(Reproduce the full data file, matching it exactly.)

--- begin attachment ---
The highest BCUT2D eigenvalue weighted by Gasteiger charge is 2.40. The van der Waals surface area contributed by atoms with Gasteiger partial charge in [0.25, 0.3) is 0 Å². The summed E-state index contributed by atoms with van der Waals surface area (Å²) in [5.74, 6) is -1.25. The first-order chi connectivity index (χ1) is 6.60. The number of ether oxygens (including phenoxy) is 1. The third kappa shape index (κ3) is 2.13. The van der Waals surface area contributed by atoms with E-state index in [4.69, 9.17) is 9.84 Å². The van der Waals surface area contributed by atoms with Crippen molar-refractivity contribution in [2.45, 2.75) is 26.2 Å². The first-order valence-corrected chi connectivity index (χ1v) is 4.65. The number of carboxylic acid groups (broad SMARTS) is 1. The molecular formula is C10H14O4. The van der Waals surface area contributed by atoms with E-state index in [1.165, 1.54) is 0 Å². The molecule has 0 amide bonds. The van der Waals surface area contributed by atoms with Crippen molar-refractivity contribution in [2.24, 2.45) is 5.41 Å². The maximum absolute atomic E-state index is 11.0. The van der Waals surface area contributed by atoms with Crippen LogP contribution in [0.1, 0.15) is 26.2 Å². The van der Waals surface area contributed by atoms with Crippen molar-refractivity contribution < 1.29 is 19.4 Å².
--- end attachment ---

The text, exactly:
The highest BCUT2D eigenvalue weighted by Gasteiger charge is 2.40. The van der Waals surface area contributed by atoms with Gasteiger partial charge in [0.25, 0.3) is 0 Å². The summed E-state index contributed by atoms with van der Waals surface area (Å²) in [5.74, 6) is -1.25. The first-order chi connectivity index (χ1) is 6.60. The number of ether oxygens (including phenoxy) is 1. The third kappa shape index (κ3) is 2.13. The van der Waals surface area contributed by atoms with E-state index in [4.69, 9.17) is 9.84 Å². The van der Waals surface area contributed by atoms with Crippen molar-refractivity contribution in [2.45, 2.75) is 26.2 Å². The first-order valence-corrected chi connectivity index (χ1v) is 4.65. The number of carboxylic acid groups (broad SMARTS) is 1. The molecular formula is C10H14O4. The van der Waals surface area contributed by atoms with E-state index in [1.165, 1.54) is 0 Å². The molecule has 0 amide bonds. The van der Waals surface area contributed by atoms with Crippen molar-refractivity contribution in [2.24, 2.45) is 5.41 Å². The maximum absolute atomic E-state index is 11.0. The van der Waals surface area contributed by atoms with Crippen LogP contribution in [0.1, 0.15) is 26.2 Å². The van der Waals surface area contributed by atoms with Crippen molar-refractivity contribution < 1.29 is 19.4 Å².